The second installment of Jake Kelly's "Death, Destruction, Vice & Sleaze"
series, "Shadows Will Fall," is now available for preorder.
The series takes the depravity of Cleveland true crime history and retells it through the art of comics in a way that only Kelly can.
“If you like true crime, or you’re interested in Cleveland history, if you like comic books, come on in the water’s fine,” says the artist.
The episodic true crime series takes the reader on a journey through annals of Cleveland history and shines a light on some of the most outrageous, intriguing and deplorable human acts in Cleveland’s past.
“Shadows Will Fall" is a line from Cleveland folk artist Tedd Browne’s final song, which he composed just prior to his tragic murder.
“It seemed like an appropriate sort of line for where I’m going with this, heading into such a darkness of the 1970s that was Cleveland,” says Kelly. “A lot of shadows fell across the city in various places. There weren’t a lot of bright spots.”
It’s time for the sun to say goodbye
And for the moon to takes its place
And the shadows will fall
In this book we are introduced to three main story lines: Tedd Browne, Fred ‘Ahmed’ Evans and Judge Robert Steele and his wife Marlene Steele. It is not, however, revealed how these characters end up being connected, yet Kelly promises, “There are conclusions to every question left unanswered in this issue.”
Tedd Browne was a folk singer who received a fair amount of fanfare in the 1960s and sang at Lyndon B. Johnson’s inaugural ball in 1965. His life was ended at the age of 38 in Cleveland Heights one night on his way home when he was murdered under mysterious circumstances.
There is a creepiness to this issue which is reminiscent of the show The Twilight Zone. This is reflected in the tone of the narrator as the story unfolds and the Cuyahoga River is used as a narrative device as it was in the first issue, “Doomsday Map,” which was released in May of this year.
“The first issue was sort of an introductory 'explosion issue' let’s call it, and this is where I’m starting to lay the groundwork for all of the future stories,” explains Kelly. “They’ll all be pretty well self-contained, I’m going on the marvel comics’ saying of any comic that a kid picks up might be his first issues so he’s got to be able to understand everything that’s going on.”
No comic has ever made me feel as creeped out as this one. Kelly has truly mastered the art of dark and disturbing. As with ‘Doomsday,’ the way in which Kelly chooses to zoom in and out of the story makes one feel as if the narrator is telling the tale from the bowels of a pit of despair or worse. With lines like, “I’ll tell you about the heroin, the glue, the speed and the booze. I’ll tell you about all of it, but it will have to wait for now,” it is no wonder this issue leaves us nail-biting on the edge of our seats and thoroughly disturbed.
Kelly’s works have always exhibited a fair share of macabre but these stories find him nestled cozily on the darker side of things.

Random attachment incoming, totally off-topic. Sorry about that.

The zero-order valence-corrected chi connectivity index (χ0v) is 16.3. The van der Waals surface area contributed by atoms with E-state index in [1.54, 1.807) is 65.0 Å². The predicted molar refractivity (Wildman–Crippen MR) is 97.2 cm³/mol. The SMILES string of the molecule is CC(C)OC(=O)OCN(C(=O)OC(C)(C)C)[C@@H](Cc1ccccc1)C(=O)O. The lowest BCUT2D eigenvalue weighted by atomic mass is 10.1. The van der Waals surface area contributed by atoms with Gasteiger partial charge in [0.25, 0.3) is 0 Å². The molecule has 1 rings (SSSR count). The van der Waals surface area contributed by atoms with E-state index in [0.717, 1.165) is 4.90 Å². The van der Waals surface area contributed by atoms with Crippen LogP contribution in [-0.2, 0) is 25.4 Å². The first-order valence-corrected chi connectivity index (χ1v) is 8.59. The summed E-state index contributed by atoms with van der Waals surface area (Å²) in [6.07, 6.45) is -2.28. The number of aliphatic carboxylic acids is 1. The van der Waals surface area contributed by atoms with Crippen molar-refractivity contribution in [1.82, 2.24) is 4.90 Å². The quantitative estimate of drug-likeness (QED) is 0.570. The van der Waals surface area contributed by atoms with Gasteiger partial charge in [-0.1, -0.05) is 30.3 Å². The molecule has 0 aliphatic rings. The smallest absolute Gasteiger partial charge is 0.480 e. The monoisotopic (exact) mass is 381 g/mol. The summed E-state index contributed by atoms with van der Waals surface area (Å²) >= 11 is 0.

“I think there is sort of balance between the journalistic approach and the Rod Serling narrator approach, and it’s a work in progress so I may trying to find my footing between those two worlds,” says Kelly.
We are introduced Fred ‘Ahmed’ Evans, who was a Black Nationalist in the 1960s. After serving in the Korean War where he experienced a head injury, Evans returned to states to find himself in Cleveland in the political climate from which the Hough riots manifested. In the summer of 1968 there was a gunfight between Evans' crew and the Cleveland Police which raged on for hours in the Glenville neighborhood, sparking the Glenville riots.
We are also brought into the terrifying tale of the murder of Marlene Steele, mother of two and wife of Euclid Court Judge, Robert Steele. The cryptic nature of her death is so expertly portrayed in the comic, I will leave it to you to read “Shadows Will Fall” to guide you through the horrifying injustice.
Kelly claims he has stacks of research around his studio for these and future stories. “I have a broad outline for about twenty issues and I’ve got several other and there is definitely some unsolved mysteries in there that I do have my own personal pet theories. As to whether I will advance those remains to be seen. I don’t know how crack-pot I want to get,” says Kelly.
He has gone to the lengths of painting a 9’ x 15’ ‘doomsday map’ mural on his wall of Cleveland annotating where all of these repugnant acts have occurred. I am not sure where Kelly draws the line between crack pot and aficionado, but he jokingly comments that maybe when the comic is finished he could get a job as an adjunct professor of “weird Cleveland history” somewhere.
Kelly plans to crank these issues out at a rate of about one every three or four months. As debauched as the past two issues have been, it would seem Kelly has not lost his sense of humor based on the title of the third issue, which is entitled “Fifi Fondue and Her Pet Gorilla.”
The fourth issue will be about a biker gang double homicide.
Death, destruction filth and sleaze indeed.
Preorder the comic here.